The more I read about experiences reopening K-12 schools around the world, the more it becomes clear that things will be chaotic and unpredictable with openings and closings on a dime. I’d love to solicit the wisdom of the Grumpy Nation about whether it is going to be better to stick with local schools this year and expose parents and kids to all of the stress, uncertainty, risk, etc. or to commit to full-on homeschooling and expose parents and kids to the stress and challenges that not-so-voluntary homeschooling will cause. I’m starting to lean toward creating my own curriculum so that I can be in control of what’s happening and not have to worry about what the school district is doing. But although I have plenty of experience with college-level curriculum development and teaching, I have no experience at the K-12 levels.
This is a really great question.
For me, I have too much work of my own to do to fully home-school and when I’m making trade-offs, a year of my career is more important than DC2 missing out on some stuff in fourth grade. This may seem ironic given that both of my kids have skipped grades and they have a full complement of workbooks to do (well, DC2 does… DC1 only has a Spanish grammar along with piano and violin, but zie USED to have a full complement of workbooks) during the summer. But we don’t give them workbooks or have them skip grades in order to optimize them so much as to keep them from bouncing off the walls. Ideally they’d be getting more challenge in school without the skipping or extra work, but they don’t, so we supplement. (An exception being the Spanish grammar which really is for remediation since Spanish III is supposed to be tough and DC1 barely scraped an A in Spanish II.)
So, having decided on having the kids at home, we’re going to be following our district’s online curriculum and will supplement DC2 as necessary. (DH isn’t as steeped in K-12 stuff as I am, so although he could do day-to-day stuff, I would be the one in charge of the curriculum.) We’re in a state where the K-8 curriculum is light so we don’t have any worries about DC2 being overburdened– we would likely supplement, not change. (DC1 is taking a bunch of AP classes, so there’s some potential for difficulty there, but DC1 will just have to lump it– we have no plans for supplementation other than music unless zie needs tutoring.)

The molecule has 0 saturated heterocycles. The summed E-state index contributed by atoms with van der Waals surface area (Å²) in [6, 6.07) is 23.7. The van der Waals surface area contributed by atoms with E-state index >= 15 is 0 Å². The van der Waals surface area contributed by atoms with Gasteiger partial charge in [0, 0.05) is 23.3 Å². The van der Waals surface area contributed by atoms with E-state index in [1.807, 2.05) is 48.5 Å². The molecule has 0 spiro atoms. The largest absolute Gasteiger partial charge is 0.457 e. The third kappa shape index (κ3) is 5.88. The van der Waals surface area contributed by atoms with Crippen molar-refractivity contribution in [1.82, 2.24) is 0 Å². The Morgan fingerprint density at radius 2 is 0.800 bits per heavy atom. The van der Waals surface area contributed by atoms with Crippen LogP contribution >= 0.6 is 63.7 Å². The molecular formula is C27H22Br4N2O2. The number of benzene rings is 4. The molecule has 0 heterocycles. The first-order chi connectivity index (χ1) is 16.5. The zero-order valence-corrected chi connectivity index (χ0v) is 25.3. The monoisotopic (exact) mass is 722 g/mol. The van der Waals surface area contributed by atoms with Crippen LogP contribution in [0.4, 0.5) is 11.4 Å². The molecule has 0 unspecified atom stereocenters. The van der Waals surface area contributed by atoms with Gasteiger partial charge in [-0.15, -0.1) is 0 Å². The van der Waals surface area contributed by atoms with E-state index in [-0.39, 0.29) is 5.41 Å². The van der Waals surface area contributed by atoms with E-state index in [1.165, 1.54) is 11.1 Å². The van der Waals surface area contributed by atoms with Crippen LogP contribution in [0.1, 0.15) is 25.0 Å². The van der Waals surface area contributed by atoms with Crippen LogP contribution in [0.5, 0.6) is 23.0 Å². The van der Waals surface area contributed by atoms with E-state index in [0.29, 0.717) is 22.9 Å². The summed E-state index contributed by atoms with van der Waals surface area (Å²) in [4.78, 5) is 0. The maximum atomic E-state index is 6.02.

But it sounds like you’re in a situation where there isn’t an online option. You either deal with the unpredictability of opening and closing and opening and potentially getting sick or not
Most kids from stable home environments can handle a surprising amount of instability. I wouldn’t worry too much about the stress of popping in and out– unless you have a specific reason to believe otherwise (like your specific kid has difficulty with change), they will probably handle it better than you do with the uncertainty. But the stress to parents and the risk of illness is real.
Plenty of people do homeschooling and many of those who do say it’s only a couple of hours of work each day. This is probably true. There are many pre-made curricula you can follow (be careful though, they lean towards fundamentalist religious/stratified gender roles/anti-some kinds of science– make sure you get a good set aimed at more secular audiences). The trick is that you have to get your kids to be able to work independently. They have to be able to figure things out from reading or from whatever electronic source you’re using. They need to be able to sit down and work on things without asking for help or getting distracted every 30 seconds. This works well with some kids, and less well with others. (Nobody in our family is looking forward to DC2’s constant plaintive and non-specific, “I neeeeeed hellllllllp,” whine when school starts.)